|Reefs: Another link in our livelihoods|
|Written by Marsha Pardee and Kathleen Wood|
|Thursday, 16 September 2010 08:36|
TCI Protected Areas
In the last few articles, we have focused on the many natural attributes found right here in our own outback — the national parks and nature reserves of western Providenciales.
Although separated by yellow park boundary lines on the map, Chalk Sound National Park, Pigeon Pond and Frenchman’s Creek Nature Reserve, North West Point Pond Nature Reserve and North West Point Marine National Park are all vital habitats inextricably linked through the many resources they possess.
In coastal lowlands, the terrestrial life cascades into more water borne worlds and eventually makes its way to the sea. In return, the ocean’s influence helps sculpt the more landward features while renewing and enriching the coastal region. The sheer artistry of all the maze-like, minute interconnections is astounding and truly a creation masterpiece.
North West Point Marine National Park and the rest of the fringing reefs that extend along the western part of this archipelago play a major part in this incredible landscape. For starters, the outer reefs help protect the land from hurricanes and storm surges that would whittle or gouge it away. This barrier of reefs jutting up from the depths creates a more placid moat around the islands that help dissipate wave energy as it advances towards land.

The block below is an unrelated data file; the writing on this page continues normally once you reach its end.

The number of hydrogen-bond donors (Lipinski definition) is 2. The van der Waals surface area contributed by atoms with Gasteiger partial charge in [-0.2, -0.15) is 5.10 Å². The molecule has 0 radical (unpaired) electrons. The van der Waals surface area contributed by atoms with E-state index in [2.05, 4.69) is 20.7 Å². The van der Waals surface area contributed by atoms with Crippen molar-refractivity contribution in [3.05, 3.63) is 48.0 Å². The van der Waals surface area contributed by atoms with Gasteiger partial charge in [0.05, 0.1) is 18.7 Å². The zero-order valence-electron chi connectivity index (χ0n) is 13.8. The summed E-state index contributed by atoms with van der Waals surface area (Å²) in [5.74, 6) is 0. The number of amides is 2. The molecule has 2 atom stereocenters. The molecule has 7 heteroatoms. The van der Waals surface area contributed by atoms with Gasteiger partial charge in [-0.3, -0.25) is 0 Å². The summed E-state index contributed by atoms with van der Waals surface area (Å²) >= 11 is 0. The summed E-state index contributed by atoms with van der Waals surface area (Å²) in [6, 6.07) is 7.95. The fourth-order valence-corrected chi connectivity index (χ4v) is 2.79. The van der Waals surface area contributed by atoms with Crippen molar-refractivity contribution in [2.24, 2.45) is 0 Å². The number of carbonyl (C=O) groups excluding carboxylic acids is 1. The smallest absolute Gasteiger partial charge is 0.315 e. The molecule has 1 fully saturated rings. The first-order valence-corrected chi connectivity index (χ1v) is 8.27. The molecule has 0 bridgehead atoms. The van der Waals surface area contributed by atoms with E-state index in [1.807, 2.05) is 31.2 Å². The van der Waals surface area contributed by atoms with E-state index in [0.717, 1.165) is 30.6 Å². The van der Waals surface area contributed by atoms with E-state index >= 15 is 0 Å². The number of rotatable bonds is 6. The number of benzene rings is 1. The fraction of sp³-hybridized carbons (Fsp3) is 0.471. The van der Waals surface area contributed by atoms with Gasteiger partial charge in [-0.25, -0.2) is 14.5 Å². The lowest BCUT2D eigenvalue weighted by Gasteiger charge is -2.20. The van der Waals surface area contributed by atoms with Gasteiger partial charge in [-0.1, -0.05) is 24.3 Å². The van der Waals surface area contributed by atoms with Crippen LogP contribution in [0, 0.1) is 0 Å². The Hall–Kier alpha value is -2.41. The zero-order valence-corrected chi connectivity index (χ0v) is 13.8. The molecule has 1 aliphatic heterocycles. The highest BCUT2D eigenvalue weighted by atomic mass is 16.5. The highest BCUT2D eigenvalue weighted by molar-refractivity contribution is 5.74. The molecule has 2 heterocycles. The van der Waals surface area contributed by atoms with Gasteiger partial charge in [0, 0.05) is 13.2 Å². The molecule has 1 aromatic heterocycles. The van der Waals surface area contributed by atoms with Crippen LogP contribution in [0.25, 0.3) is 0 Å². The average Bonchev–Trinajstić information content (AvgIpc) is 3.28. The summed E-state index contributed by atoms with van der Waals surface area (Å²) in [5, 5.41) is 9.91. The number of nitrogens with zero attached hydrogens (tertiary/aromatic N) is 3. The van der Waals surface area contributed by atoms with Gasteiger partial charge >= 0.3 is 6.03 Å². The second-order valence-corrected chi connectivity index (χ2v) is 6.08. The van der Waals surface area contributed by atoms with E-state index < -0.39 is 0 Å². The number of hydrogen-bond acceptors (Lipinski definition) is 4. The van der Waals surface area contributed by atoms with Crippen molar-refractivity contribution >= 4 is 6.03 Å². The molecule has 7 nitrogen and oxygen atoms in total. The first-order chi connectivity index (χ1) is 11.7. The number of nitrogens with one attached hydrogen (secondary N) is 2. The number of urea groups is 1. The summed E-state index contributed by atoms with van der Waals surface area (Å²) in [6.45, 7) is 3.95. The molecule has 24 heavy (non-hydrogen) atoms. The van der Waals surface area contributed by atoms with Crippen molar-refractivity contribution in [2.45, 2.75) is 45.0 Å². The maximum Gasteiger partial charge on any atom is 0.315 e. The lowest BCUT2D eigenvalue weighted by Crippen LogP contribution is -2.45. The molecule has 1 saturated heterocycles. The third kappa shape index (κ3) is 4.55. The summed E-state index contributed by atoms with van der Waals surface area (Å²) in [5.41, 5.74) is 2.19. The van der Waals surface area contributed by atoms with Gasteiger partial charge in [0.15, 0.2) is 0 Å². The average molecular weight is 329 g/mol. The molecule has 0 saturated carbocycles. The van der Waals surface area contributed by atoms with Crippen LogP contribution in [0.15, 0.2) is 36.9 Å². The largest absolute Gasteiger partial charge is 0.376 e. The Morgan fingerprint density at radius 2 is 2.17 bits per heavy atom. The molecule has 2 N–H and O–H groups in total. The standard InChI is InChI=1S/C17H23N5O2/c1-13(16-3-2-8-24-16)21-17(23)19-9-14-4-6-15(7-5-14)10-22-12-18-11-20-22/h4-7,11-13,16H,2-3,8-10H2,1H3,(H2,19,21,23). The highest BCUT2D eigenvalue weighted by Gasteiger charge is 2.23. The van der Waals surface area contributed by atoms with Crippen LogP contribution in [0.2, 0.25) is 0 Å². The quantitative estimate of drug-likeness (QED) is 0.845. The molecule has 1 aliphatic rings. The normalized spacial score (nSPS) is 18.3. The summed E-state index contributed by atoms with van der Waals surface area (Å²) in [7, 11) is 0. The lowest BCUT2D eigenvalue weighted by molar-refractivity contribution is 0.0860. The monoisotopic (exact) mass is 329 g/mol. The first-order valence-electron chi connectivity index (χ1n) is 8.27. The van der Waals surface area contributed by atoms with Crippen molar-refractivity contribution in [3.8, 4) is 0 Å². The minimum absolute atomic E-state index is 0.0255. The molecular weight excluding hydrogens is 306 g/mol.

Secondly, the reefs help provide the stretches of sand that make the string of beaches along our coasts. Sand is created through several sources. One method is via erosion of the coral reefs and ledges that line the edges of our archipelago. Another is through a chemical process that gloms calcium carbonate on a tiny speck of coral or shell to create a larger grain. The third method is much more visible in the end, as in the end of the digestive tract of many marine creatures that feed on corals and algae.
Chemically, the reefs help clean the seawater that then renews and refreshes more inshore areas, including some inland areas. Many of the natural salinas were once overwash areas until land built up around them. The saltrakers of old learned to harness the ocean’s waters to increase the harvest of salts.
Biologically, there are literally trillions of links, with hundreds found in a single drop of water. Microscopically, we find alien looking larval babes (and their eggs before they hatch) in a thick briney soup of algae and other edible bits. These tiny drops become stew for the bigger critters that eventually become the feasts for the real beasts of the sea. Birds also feed in the ocean, bringing enriched spoors to their nests on land as the cycle continues.
Economically, the reefs are directly linked to human survival. Foremost is its food on our tables if all other imports came to an end. It’s also the means of livelihood for several hundred people employed in the fishing industry. Add to that those involved in the water sports industry, and don’t forget to include the entire hospitality trade that provides food and lodging for the tourists that come here.